Tuesday, May 17, 2011

The Women's Anger Problem

There are dissertations devoted to the "angry young man" writer and his centrality to the culture. For artists, to be an "angry young man" is essential to becoming an important and respected trailblazer in the world of ideas. There is a value placed that sometimes borders on reverence for that anger as a forge for genius.

In men. Because it is mighty hard to imagine people standing around praising an "angry young woman" story about the injustices she experiences.  And the analogy is not quite right anyway.  Young men write their "angry" polemics because they are at the nadir of their social status and from there can see the unfairness, the small-mindedness, and the shallowness of the world (not to mention women) that gives them less respect than the older men with more experience and success get.  The young men may have the powers of mind and spirit equal to greatness, but the world can't see it and this makes them rightly angry.

Young women, on the other hand, find themselves at the apex of their social status and power. Their youth and beauty, their sexual desirability catapults them into a status equal to the older and more successful men.  They feel the status quo to be quite correct in valuing them.

An equivalent does exist, and could be called the "angry middle-aged woman." Through no fault of her own, a woman's status suddenly plummets.  But notice your own reaction to the idea of that woman venting in polemical terms.  Are you drawn to her rage or do you desire to distance yourself?  Even if you are yourself angry and middle-aged, as a woman you will probably shy from it, hoping to distance yourself from the rejection that follows expressions of female anger.

Monday, May 16, 2011

"Saw Bridesmaids with a Friend" Says It All

Over the weekend, I went to see Bridesmaids with a female friend. Whatever the quality of the movie, that statement says it all. I have never been a bride or bridesmaid, being a gal who is not really interested in that whole spectacle. So a drama about that "female" experience would pass me by. But a comedy? I'm game. Women friends acting out? Looking forward to it.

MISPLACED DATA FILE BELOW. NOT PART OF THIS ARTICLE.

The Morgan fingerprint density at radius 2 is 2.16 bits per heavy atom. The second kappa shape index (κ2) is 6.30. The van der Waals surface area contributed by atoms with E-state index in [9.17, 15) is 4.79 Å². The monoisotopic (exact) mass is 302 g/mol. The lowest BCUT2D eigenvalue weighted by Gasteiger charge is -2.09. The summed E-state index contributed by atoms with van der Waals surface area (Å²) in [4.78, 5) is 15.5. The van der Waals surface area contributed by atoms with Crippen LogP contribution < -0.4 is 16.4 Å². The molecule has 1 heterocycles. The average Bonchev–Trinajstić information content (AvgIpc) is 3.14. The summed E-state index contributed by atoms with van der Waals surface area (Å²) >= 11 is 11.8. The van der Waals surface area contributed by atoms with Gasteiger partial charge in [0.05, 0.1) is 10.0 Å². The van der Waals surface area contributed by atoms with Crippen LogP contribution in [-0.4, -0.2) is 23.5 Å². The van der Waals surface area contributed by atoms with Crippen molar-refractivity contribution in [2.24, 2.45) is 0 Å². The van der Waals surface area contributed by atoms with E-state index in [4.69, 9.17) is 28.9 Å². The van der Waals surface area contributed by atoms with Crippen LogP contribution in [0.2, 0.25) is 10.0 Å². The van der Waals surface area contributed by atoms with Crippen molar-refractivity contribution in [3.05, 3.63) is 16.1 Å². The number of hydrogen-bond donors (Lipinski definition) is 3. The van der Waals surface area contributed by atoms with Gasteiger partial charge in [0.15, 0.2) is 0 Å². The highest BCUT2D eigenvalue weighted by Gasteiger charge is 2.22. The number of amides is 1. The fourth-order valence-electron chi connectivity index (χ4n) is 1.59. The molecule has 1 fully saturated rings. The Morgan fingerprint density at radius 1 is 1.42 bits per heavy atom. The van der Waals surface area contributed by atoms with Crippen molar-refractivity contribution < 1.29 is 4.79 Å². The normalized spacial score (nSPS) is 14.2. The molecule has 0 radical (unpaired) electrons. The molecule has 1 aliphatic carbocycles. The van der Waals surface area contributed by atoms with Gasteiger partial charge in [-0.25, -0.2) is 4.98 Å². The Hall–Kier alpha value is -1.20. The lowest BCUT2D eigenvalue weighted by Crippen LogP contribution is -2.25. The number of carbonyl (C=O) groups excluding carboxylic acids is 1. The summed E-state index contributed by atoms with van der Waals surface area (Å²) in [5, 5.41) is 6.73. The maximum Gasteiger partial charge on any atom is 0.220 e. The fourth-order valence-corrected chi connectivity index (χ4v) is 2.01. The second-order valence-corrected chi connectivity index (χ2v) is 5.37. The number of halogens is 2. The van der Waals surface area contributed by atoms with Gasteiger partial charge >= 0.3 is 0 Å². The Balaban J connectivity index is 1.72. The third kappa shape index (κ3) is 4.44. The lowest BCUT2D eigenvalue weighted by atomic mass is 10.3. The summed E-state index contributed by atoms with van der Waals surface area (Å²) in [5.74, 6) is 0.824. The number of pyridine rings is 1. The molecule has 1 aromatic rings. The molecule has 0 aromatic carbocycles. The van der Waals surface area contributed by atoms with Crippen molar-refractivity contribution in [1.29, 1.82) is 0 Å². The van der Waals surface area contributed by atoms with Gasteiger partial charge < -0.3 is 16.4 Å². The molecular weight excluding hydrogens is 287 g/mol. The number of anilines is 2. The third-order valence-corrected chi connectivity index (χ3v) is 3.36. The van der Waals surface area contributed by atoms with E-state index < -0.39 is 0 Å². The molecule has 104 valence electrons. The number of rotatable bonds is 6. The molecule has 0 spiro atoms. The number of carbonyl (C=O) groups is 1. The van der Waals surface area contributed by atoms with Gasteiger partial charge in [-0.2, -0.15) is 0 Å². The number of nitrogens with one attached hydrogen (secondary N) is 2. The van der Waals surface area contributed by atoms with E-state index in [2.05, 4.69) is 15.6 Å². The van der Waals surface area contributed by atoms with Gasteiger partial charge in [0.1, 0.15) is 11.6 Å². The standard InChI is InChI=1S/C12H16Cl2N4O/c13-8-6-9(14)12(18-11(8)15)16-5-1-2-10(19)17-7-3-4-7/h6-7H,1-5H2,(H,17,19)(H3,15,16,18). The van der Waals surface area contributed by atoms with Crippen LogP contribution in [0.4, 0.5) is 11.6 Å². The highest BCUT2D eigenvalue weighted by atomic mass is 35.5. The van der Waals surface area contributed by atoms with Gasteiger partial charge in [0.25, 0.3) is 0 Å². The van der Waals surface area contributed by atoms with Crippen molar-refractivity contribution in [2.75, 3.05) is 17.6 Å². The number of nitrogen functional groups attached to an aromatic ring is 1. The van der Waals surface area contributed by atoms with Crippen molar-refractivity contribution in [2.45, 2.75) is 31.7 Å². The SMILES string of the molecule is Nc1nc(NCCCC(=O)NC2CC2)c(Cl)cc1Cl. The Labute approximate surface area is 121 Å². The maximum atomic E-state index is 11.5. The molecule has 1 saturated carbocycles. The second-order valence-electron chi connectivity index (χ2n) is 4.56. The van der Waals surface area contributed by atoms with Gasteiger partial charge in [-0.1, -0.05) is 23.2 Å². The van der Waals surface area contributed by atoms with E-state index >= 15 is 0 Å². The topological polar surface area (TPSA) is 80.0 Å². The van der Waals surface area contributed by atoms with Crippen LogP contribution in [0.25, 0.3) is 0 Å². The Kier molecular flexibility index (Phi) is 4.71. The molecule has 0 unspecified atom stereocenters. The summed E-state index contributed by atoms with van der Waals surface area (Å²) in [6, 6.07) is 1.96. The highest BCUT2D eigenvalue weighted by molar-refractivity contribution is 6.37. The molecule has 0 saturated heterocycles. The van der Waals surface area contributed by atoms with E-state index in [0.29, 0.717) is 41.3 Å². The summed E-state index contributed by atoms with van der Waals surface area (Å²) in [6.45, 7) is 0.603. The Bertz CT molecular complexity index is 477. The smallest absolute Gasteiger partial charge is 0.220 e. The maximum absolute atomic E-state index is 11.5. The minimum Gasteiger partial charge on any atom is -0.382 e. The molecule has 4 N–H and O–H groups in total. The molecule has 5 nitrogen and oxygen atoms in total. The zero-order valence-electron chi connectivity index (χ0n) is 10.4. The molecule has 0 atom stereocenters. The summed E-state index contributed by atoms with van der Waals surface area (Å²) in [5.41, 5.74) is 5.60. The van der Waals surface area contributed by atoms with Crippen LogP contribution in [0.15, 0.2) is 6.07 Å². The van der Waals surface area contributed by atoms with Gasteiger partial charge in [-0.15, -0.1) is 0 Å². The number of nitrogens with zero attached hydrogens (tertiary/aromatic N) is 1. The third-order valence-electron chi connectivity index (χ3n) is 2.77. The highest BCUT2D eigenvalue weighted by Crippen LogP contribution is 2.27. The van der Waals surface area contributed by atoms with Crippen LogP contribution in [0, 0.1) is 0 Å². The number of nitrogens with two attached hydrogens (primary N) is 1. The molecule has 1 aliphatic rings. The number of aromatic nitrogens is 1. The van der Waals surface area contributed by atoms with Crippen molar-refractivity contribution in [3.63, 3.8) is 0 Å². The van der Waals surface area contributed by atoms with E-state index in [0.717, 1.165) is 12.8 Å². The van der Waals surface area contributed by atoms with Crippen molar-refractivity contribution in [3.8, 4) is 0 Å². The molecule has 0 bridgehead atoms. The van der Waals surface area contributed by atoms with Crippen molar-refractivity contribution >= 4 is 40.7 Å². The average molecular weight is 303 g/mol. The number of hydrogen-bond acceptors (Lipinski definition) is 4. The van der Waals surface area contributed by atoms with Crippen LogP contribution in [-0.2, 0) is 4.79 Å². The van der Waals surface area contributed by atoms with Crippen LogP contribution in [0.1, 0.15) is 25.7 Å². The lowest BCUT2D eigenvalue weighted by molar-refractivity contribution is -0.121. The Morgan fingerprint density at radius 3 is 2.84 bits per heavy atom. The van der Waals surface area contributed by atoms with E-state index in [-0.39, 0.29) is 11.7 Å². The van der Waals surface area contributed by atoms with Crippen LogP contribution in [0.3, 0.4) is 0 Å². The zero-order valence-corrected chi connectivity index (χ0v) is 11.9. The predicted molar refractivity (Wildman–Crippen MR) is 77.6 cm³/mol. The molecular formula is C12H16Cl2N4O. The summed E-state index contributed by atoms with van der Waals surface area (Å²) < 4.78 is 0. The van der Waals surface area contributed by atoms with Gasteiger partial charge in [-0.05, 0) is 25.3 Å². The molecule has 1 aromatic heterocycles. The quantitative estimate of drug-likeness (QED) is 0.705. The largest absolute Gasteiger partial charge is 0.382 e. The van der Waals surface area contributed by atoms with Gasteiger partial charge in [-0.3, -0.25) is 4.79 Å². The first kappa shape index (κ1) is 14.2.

I hear women every day complain that they don't enjoy the movies they see. And that goes double for comedies. They are hungry for stories that they can relate to enough to really dive in, but they get zip, nothing, nada. Bridesmaids may not be anywhere near a perfect film, but it sure does go for laughs with women I feel like I know. Sure they are drawn in comic proportions, but these are not candy-box females (you know pink silk box, sweet, gooey filling, but no nutrition or fiber). The women are all sizes, not just stick thin. They have real faces with expression and character. Lines and freckles show. The semiotics are spectacular.

The film presents a series of hilarious vignettes and strings them together with the story. For the first 2/3 of the movie, it is the individual scenes that keep your interest. Every time it goes to the overall story arc, it loses its vitality. A couple of times I felt it was on the edge of a flatline when another scene would pop out and I'd find myself laughing out loud.

Interestingly, though I did not know going in who directed the film, I found myself wondering if it was a guy based on the overall style of the movie. The early lunch scene between the best friends where they joke about the way guys "hint" for oral sex served as a weird metaphor for how some of the "in your face" humor in the film was presented for laughs. I know, I know. You can't have a comedy both written AND directed by women....

Happily, the film story line clicks into place for the last act, and so it delivers all the satisfactions one could want in a comic film. Laughs, heart, a few tears, and some final rolicking.

Saturday, May 07, 2011

Broadening Our Scope

We're expanding the reach of Broad Humor this year.  We added a Thursday night live comedy show to the plans for this year's festival.  Broad Humor is about all the ways women tickle your funny bone and so when the opportunity arose for some stand-up organizers to add their broad experience to our event, we were thrilled. (Okay, I'll stop with the "broad" puns for now.) Eventually, we'd like to have a film festival, a comedy festival, and a theater festival: all events featuring the humor of women.

So the festival will begin this year on Thursday, October 29 with a live stand-up show featuring all women performers.  Friday day we are putting together a day of workshops and panels.  Friday night we have a Belgian sex farce out-of-competition screening of "Madly in Love."  Saturday film screenings.  Sunday screenlab script readings, Legacy films and award ceremony.